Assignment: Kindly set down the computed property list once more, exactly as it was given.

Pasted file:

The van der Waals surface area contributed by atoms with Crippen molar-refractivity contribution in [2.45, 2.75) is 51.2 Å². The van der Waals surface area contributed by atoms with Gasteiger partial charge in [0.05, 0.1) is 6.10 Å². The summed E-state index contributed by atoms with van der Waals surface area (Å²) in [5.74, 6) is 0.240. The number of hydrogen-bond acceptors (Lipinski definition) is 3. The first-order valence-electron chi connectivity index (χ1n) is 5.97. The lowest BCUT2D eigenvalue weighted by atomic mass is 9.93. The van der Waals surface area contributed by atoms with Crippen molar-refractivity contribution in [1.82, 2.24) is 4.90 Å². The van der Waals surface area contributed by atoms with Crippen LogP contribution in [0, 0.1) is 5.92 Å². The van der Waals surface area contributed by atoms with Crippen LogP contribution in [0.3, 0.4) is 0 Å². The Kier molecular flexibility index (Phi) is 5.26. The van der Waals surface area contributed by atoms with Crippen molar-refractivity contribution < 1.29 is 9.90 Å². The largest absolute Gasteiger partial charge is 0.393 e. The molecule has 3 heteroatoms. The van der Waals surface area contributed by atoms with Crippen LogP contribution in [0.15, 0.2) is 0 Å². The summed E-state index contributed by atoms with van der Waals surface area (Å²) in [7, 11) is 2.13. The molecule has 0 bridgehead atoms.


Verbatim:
The van der Waals surface area contributed by atoms with Crippen molar-refractivity contribution in [2.45, 2.75) is 51.2 Å². The van der Waals surface area contributed by atoms with Gasteiger partial charge in [0.05, 0.1) is 6.10 Å². The summed E-state index contributed by atoms with van der Waals surface area (Å²) in [5.74, 6) is 0.240. The number of hydrogen-bond acceptors (Lipinski definition) is 3. The first-order valence-electron chi connectivity index (χ1n) is 5.97. The lowest BCUT2D eigenvalue weighted by atomic mass is 9.93. The van der Waals surface area contributed by atoms with Crippen molar-refractivity contribution in [1.82, 2.24) is 4.90 Å². The van der Waals surface area contributed by atoms with Crippen LogP contribution in [0, 0.1) is 5.92 Å². The van der Waals surface area contributed by atoms with Crippen LogP contribution in [0.3, 0.4) is 0 Å². The Kier molecular flexibility index (Phi) is 5.26. The van der Waals surface area contributed by atoms with Crippen molar-refractivity contribution < 1.29 is 9.90 Å². The largest absolute Gasteiger partial charge is 0.393 e. The molecule has 3 heteroatoms. The van der Waals surface area contributed by atoms with Crippen LogP contribution in [0.15, 0.2) is 0 Å². The summed E-state index contributed by atoms with van der Waals surface area (Å²) in [7, 11) is 2.13. The molecule has 0 bridgehead atoms.